Foxe paraphrases the Royal Injunctions of Edward VI. The King's Printer, Richard Grafton, published Iniunccions geuen by the Kynges Maiestie in seven separate editions on 31 July 1547 (STC 10087.5-10091). In addition to reaffirming the Royal Injunctions of 1538, these injunctions advance in a firmly Protestant direction.

[Back to Top]
drawen out by the kings learned counsayle, the which they should both enquire of, & also commaund in hys maiesties behalfe, to be thencefoorth obserued of euery person, to whom they did seuerally appertayne within their sondry circuites.

[Back to Top]

MarginaliaEcclesiastical persōs must preach against the popes vsurped power. In the which, amongst other thyngs, it was first enioyned that all Ecclesiasticall persons should themselues obserue, and cause to be obserued of others, all such Statutes as were made for the abolishyng of the Bishop of Romes vsurped power, and establishyng of the kynges supreme authority 

Commentary  *  Close

The Act for Submission of the Clergy (1534), Act of Supremacy (1534), and related legislation.

, and that they should euery one foure tymes in the yeare at the least, in theyr publike sermons declare vnto the people, that the one beyng most arrogantly vsurped against the word of God, was now iustly taken away, and the other (accordyng to the very true meanyng of the same worde) was of most loyall duety onely to be obeyed of all hys graces subiectes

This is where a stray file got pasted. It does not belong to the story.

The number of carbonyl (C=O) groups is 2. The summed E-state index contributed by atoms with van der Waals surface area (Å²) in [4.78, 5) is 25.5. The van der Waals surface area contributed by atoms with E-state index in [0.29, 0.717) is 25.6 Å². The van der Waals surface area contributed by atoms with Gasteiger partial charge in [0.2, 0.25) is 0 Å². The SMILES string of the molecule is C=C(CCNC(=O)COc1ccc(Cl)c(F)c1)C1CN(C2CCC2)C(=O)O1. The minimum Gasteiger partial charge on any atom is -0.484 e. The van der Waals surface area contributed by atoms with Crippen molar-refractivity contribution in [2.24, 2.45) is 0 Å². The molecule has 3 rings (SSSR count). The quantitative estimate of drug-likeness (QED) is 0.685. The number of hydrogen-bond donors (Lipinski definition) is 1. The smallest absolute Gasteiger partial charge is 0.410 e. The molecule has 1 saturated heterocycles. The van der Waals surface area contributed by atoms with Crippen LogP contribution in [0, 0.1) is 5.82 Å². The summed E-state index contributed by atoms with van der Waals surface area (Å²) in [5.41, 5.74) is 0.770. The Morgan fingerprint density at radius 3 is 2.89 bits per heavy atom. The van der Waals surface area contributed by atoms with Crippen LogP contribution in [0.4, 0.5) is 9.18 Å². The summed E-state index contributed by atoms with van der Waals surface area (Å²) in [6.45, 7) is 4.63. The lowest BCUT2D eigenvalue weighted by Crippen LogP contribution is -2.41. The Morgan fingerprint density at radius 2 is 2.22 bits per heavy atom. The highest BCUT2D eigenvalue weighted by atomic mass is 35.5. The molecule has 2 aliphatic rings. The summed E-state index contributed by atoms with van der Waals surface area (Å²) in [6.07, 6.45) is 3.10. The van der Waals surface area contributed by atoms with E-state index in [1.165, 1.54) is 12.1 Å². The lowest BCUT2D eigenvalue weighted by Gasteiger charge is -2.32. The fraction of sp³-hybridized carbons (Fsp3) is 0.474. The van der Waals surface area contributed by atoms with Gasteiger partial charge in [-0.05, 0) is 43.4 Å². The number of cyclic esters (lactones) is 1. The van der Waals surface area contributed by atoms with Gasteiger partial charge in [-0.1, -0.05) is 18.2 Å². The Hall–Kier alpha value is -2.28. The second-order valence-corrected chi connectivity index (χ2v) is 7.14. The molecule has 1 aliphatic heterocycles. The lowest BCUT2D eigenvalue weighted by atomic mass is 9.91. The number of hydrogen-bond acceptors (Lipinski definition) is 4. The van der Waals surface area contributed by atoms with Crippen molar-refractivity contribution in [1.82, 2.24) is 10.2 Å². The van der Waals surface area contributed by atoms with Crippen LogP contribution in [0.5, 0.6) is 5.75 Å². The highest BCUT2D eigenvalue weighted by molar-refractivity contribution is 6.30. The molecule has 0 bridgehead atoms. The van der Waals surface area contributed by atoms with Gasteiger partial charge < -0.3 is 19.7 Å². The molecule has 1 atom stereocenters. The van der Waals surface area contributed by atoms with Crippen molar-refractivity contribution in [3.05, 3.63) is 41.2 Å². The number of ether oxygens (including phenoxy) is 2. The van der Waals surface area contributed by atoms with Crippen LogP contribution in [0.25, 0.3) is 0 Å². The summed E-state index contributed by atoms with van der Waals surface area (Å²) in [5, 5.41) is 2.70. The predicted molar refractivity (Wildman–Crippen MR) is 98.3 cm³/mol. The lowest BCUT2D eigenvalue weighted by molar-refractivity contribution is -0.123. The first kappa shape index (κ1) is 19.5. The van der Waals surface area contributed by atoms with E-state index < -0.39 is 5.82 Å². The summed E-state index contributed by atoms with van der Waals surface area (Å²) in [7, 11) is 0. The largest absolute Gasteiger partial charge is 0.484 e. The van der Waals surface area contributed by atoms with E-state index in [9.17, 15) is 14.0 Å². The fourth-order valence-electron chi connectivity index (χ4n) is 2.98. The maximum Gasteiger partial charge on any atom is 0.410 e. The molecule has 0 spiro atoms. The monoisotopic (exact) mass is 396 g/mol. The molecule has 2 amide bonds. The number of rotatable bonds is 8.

Commentary  *  Close

Injunction 1.

.

[Back to Top]

MarginaliaSermons quarterly to be made. And agayne, that euery the aforesayd ecclesiasticall person (hauing cure) should preach, or cause to be preached wþtin their seuerall cures, one sermon euery quarter of the yere. MarginaliaDifference betwene workes cōmaunded of God and workes deuised of mē. In the which they shoulde sincerely set forth the worde of God, and exhort the people vnto the works of fayth and mercy prescribed in the same woord, and not vnto workes deuised by mans fantasy, as goyng on pilgrimages and other lyke idolatrous superstitions: the whiche they should also to þe vttermost of their powers reproue and speake agaynst, declaryng that all grace and goodnes ought onely to be sought for at gods hād (as the alone geuer therof) and not at any other creature